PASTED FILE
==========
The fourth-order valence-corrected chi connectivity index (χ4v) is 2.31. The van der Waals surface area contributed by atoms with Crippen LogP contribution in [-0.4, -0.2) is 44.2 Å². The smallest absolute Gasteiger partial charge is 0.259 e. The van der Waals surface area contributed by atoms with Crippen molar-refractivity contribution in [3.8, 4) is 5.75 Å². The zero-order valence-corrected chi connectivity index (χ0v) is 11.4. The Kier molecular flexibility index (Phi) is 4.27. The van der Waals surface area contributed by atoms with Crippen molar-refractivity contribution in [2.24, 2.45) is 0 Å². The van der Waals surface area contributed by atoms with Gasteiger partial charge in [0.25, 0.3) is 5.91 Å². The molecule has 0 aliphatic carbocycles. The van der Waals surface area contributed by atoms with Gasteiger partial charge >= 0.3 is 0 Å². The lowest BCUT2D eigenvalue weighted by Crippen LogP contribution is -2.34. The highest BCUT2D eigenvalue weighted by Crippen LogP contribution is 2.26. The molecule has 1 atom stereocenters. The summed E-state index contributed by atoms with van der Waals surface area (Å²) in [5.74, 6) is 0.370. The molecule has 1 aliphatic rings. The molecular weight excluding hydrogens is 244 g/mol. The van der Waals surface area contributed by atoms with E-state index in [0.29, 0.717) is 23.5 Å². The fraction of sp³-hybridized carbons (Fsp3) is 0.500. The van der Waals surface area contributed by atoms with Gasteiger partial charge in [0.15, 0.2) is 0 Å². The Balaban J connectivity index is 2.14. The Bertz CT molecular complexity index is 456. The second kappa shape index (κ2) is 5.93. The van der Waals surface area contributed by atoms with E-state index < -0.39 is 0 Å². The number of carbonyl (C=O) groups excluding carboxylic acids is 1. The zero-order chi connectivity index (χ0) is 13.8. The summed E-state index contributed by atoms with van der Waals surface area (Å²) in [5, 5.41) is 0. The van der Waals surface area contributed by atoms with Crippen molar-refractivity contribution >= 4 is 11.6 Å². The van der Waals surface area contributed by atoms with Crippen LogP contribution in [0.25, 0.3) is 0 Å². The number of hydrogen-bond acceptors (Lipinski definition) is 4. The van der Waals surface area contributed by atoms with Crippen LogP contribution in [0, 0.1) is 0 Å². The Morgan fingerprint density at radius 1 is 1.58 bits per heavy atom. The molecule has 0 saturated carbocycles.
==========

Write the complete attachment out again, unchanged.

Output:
The fourth-order valence-corrected chi connectivity index (χ4v) is 2.31. The van der Waals surface area contributed by atoms with Crippen LogP contribution in [-0.4, -0.2) is 44.2 Å². The smallest absolute Gasteiger partial charge is 0.259 e. The van der Waals surface area contributed by atoms with Crippen molar-refractivity contribution in [3.8, 4) is 5.75 Å². The zero-order valence-corrected chi connectivity index (χ0v) is 11.4. The Kier molecular flexibility index (Phi) is 4.27. The van der Waals surface area contributed by atoms with Crippen molar-refractivity contribution in [2.24, 2.45) is 0 Å². The van der Waals surface area contributed by atoms with Gasteiger partial charge in [0.25, 0.3) is 5.91 Å². The molecule has 0 aliphatic carbocycles. The van der Waals surface area contributed by atoms with Gasteiger partial charge >= 0.3 is 0 Å². The lowest BCUT2D eigenvalue weighted by Crippen LogP contribution is -2.34. The highest BCUT2D eigenvalue weighted by Crippen LogP contribution is 2.26. The molecule has 1 atom stereocenters. The summed E-state index contributed by atoms with van der Waals surface area (Å²) in [5.74, 6) is 0.370. The molecule has 1 aliphatic rings. The molecular weight excluding hydrogens is 244 g/mol. The van der Waals surface area contributed by atoms with E-state index in [0.29, 0.717) is 23.5 Å². The fraction of sp³-hybridized carbons (Fsp3) is 0.500. The van der Waals surface area contributed by atoms with Gasteiger partial charge in [0.15, 0.2) is 0 Å². The Balaban J connectivity index is 2.14. The Bertz CT molecular complexity index is 456. The second kappa shape index (κ2) is 5.93. The van der Waals surface area contributed by atoms with E-state index < -0.39 is 0 Å². The number of carbonyl (C=O) groups excluding carboxylic acids is 1. The zero-order chi connectivity index (χ0) is 13.8. The summed E-state index contributed by atoms with van der Waals surface area (Å²) in [5, 5.41) is 0. The van der Waals surface area contributed by atoms with Crippen molar-refractivity contribution >= 4 is 11.6 Å². The van der Waals surface area contributed by atoms with Crippen LogP contribution in [0.25, 0.3) is 0 Å². The number of hydrogen-bond acceptors (Lipinski definition) is 4. The van der Waals surface area contributed by atoms with Crippen LogP contribution in [0, 0.1) is 0 Å². The Morgan fingerprint density at radius 1 is 1.58 bits per heavy atom. The molecule has 0 saturated carbocycles.